/

In the news | Hong Kong Speech therapists jailed for 19 months over children book set poor precedent for free speech

1 min read
General Union of Hong Kong Speech Theraphists

Hong Kong Labour Rights Monitor’s Managing Director, Cho-Ming Lam, spoke to Biresh Banerjee from Deutsche Welle on the Hong Kong five speech therapists’ case on 12 September.  

National security has become a very central idea in prosecuting this speech therapists.

Ming Lam

Ming Lam said despite being taken aback by the length of the prison term handed down by the court, he feared that political prosecutions as such has become a norm in civil society suppression by authorities in Hong Kong. 

On 10 September 2022, five speech therapists, Man-ling Lai, Melody Yeung, Sidney Ng, Samuel Chan and Tsz-ho Fong from the now disbanded General Union of Hong Kong Speech Therapists, were found guilty of “conspiracy to print, publish, distribute, display and/or reproduce seditious publications” and sentenced to 19 months in prison over three children’s books deemed criticizing the government. The five were also the union organisers of the HKGUST.

One of the very disturbing ideas coming from the verdict was that restriction on the freedom of expression was not about whether the book incite any kind of violence, but alluding hatred against the government.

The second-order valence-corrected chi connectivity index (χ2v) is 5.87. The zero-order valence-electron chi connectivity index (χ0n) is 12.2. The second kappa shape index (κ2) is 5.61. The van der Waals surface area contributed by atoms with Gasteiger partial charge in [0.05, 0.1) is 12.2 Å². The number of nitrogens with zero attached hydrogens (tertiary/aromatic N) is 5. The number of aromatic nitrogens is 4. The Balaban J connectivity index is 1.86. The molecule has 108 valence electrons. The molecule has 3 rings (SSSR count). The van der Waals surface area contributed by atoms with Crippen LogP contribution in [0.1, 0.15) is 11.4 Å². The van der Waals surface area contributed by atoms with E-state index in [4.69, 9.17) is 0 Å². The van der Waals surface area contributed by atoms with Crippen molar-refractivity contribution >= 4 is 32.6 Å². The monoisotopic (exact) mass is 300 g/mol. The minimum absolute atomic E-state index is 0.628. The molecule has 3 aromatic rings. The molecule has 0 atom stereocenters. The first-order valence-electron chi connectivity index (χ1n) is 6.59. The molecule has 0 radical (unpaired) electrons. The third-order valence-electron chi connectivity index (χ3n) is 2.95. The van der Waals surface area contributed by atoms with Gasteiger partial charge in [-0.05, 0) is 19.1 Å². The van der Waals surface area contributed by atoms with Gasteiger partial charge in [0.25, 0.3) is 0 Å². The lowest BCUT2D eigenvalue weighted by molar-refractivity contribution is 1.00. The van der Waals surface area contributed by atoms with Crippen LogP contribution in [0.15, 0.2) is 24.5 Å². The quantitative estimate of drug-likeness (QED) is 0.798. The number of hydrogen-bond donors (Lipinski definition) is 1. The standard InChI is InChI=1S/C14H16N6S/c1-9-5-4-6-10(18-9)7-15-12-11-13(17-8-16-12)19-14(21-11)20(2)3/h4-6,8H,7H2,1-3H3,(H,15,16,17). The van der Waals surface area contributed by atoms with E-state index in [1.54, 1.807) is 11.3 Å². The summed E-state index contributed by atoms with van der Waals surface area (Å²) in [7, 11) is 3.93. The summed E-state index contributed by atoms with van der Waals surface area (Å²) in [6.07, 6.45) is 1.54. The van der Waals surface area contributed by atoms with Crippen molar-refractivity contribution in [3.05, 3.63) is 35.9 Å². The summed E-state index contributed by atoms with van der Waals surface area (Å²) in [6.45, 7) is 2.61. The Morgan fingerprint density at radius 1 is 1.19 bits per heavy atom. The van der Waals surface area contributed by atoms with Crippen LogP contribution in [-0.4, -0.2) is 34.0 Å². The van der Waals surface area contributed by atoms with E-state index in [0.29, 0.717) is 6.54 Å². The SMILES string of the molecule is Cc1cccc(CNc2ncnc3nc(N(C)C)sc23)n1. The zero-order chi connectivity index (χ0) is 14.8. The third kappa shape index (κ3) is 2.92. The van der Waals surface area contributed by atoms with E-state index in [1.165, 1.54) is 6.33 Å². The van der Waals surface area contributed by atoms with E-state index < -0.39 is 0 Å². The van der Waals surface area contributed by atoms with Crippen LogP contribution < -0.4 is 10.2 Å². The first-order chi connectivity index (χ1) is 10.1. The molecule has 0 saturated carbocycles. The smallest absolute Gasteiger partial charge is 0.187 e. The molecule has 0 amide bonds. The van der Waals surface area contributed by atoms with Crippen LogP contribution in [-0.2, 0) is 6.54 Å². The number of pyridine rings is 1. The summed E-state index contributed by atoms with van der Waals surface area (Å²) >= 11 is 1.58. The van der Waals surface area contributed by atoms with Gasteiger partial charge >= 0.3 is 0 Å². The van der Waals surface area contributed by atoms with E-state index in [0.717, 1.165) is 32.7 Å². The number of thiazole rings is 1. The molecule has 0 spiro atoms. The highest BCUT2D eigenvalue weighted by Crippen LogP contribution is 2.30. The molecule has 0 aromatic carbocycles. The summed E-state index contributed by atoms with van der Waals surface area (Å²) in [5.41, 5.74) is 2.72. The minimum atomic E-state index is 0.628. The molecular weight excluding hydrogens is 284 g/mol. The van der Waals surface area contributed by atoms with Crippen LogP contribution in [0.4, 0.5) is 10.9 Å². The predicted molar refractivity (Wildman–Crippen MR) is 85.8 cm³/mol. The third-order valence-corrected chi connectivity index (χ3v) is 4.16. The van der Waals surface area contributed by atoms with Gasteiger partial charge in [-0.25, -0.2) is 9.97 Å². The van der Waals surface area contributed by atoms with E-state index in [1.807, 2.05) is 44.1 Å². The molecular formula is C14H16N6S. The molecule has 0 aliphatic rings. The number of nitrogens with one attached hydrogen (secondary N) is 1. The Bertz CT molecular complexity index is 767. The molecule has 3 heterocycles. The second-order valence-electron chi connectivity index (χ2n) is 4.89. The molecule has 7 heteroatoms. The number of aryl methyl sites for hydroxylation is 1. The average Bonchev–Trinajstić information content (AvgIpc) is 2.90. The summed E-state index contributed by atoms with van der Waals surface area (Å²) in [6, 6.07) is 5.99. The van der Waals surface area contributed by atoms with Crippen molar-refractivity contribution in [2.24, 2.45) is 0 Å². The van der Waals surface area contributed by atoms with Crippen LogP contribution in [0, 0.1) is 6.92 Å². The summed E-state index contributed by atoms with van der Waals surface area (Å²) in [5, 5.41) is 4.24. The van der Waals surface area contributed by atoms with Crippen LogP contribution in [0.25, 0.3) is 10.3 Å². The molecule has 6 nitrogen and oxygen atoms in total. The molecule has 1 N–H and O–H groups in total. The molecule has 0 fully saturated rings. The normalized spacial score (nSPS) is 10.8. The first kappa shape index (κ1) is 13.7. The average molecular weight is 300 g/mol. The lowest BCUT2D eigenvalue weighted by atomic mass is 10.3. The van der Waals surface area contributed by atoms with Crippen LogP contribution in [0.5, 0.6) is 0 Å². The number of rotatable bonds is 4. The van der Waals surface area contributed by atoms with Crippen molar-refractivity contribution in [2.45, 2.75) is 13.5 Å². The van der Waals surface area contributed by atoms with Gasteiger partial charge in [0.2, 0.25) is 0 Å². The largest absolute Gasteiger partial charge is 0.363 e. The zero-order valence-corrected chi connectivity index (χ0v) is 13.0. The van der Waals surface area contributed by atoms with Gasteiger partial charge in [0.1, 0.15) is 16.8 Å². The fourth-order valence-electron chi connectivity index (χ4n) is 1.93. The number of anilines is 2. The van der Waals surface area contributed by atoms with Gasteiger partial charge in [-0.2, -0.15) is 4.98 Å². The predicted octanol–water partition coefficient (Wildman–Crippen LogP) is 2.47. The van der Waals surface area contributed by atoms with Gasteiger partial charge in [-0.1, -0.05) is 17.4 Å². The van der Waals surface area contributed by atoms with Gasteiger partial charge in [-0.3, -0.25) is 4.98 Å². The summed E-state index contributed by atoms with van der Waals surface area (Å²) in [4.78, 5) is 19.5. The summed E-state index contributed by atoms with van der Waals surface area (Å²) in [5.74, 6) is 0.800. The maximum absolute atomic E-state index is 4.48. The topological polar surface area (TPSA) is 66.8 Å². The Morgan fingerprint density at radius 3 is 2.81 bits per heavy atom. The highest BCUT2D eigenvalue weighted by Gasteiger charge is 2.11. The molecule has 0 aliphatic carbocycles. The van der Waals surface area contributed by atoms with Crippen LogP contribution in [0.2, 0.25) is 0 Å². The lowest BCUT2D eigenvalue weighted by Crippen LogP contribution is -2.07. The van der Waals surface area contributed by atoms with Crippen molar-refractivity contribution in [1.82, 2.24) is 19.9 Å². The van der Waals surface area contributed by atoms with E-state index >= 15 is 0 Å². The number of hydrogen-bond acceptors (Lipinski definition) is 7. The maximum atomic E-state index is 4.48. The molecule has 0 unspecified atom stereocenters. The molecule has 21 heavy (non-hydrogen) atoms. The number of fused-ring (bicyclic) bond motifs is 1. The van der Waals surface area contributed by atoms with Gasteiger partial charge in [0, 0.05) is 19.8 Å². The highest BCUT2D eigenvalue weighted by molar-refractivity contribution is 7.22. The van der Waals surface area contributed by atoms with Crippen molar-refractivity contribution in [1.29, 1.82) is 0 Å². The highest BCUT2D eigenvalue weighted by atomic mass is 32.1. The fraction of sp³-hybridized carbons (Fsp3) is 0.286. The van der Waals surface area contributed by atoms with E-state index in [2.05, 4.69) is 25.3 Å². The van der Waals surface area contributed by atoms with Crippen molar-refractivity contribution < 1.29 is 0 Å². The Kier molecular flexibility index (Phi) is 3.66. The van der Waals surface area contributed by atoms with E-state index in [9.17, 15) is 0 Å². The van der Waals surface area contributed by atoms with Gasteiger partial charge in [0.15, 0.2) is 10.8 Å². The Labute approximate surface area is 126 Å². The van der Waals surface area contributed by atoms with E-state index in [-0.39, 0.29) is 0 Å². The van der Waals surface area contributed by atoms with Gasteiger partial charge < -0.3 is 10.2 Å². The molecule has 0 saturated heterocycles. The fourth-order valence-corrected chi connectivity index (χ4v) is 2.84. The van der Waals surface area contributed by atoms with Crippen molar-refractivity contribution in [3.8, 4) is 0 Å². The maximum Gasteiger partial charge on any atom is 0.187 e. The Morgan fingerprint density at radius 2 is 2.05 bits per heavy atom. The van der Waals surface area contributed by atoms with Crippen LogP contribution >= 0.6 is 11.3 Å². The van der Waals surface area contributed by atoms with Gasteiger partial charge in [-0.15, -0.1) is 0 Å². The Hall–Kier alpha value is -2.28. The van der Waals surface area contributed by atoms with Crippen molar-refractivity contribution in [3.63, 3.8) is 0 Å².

Ming Lam

In the judgment, the judge emphasized that in order to protect national security, it is necessary to restrict freedom of speech and publication with “seditious” laws. “The Hong Kong and Chinese Governments are now using national security as a concept and pretext to suppress the civil society as well as the right to freedom of expression.” Lam further argued these children’s books are simply “alluding the Hong Kong Government is an oppressor to innocent people, and it is simply an expression of opinion on how one sees the government is treating the people. The sentence has set a very bad example for any kind of publication in future to make comments and opinions on how one sees the government.” 

The HKLRM reiterates that international law and human rights standards clearly state that the peaceful exercise of freedom of expression should not be considered a threat to national security, or subjected to any restrictions or penalties. Among them, the Johannesburg Principles set out a series of examples that clearly state that as long as the method of expression is peaceful, even if the content constitutes criticism of, or insult to, the nation, the state or its symbols, the government, its agencies, or public officials, or advocates non-violent change of government policy or the government itself, should not be deemed as a threat to national security. 

Leave a Reply

Your email address will not be published.